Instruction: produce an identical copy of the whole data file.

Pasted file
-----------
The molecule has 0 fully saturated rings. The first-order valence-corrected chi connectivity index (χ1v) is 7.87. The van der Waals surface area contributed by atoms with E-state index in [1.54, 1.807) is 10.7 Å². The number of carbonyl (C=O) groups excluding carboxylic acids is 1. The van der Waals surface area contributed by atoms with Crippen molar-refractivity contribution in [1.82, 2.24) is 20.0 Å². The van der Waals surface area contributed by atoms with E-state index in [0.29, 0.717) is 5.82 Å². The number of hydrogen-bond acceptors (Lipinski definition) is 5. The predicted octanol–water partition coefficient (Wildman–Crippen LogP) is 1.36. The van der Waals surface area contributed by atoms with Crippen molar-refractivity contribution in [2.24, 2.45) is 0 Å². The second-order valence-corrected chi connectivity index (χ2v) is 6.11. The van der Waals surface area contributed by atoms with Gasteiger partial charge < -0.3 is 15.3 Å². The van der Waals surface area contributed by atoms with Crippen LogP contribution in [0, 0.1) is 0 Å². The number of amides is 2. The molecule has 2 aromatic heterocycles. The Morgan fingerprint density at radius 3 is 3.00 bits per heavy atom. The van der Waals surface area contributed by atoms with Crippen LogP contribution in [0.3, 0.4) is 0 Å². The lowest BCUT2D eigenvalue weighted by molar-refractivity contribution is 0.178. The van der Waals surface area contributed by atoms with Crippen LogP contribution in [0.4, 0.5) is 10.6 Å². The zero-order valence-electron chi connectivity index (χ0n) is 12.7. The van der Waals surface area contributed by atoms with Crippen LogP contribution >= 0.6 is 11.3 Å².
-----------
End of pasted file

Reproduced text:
The molecule has 0 fully saturated rings. The first-order valence-corrected chi connectivity index (χ1v) is 7.87. The van der Waals surface area contributed by atoms with E-state index in [1.54, 1.807) is 10.7 Å². The number of carbonyl (C=O) groups excluding carboxylic acids is 1. The van der Waals surface area contributed by atoms with Crippen molar-refractivity contribution in [1.82, 2.24) is 20.0 Å². The van der Waals surface area contributed by atoms with E-state index in [0.29, 0.717) is 5.82 Å². The number of hydrogen-bond acceptors (Lipinski definition) is 5. The predicted octanol–water partition coefficient (Wildman–Crippen LogP) is 1.36. The van der Waals surface area contributed by atoms with Crippen molar-refractivity contribution in [2.24, 2.45) is 0 Å². The second-order valence-corrected chi connectivity index (χ2v) is 6.11. The van der Waals surface area contributed by atoms with Gasteiger partial charge < -0.3 is 15.3 Å². The van der Waals surface area contributed by atoms with Crippen LogP contribution in [0, 0.1) is 0 Å². The number of amides is 2. The molecule has 2 aromatic heterocycles. The Morgan fingerprint density at radius 3 is 3.00 bits per heavy atom. The van der Waals surface area contributed by atoms with Crippen LogP contribution in [0.3, 0.4) is 0 Å². The lowest BCUT2D eigenvalue weighted by molar-refractivity contribution is 0.178. The van der Waals surface area contributed by atoms with Crippen LogP contribution in [0.4, 0.5) is 10.6 Å². The zero-order valence-electron chi connectivity index (χ0n) is 12.7. The van der Waals surface area contributed by atoms with Crippen LogP contribution >= 0.6 is 11.3 Å².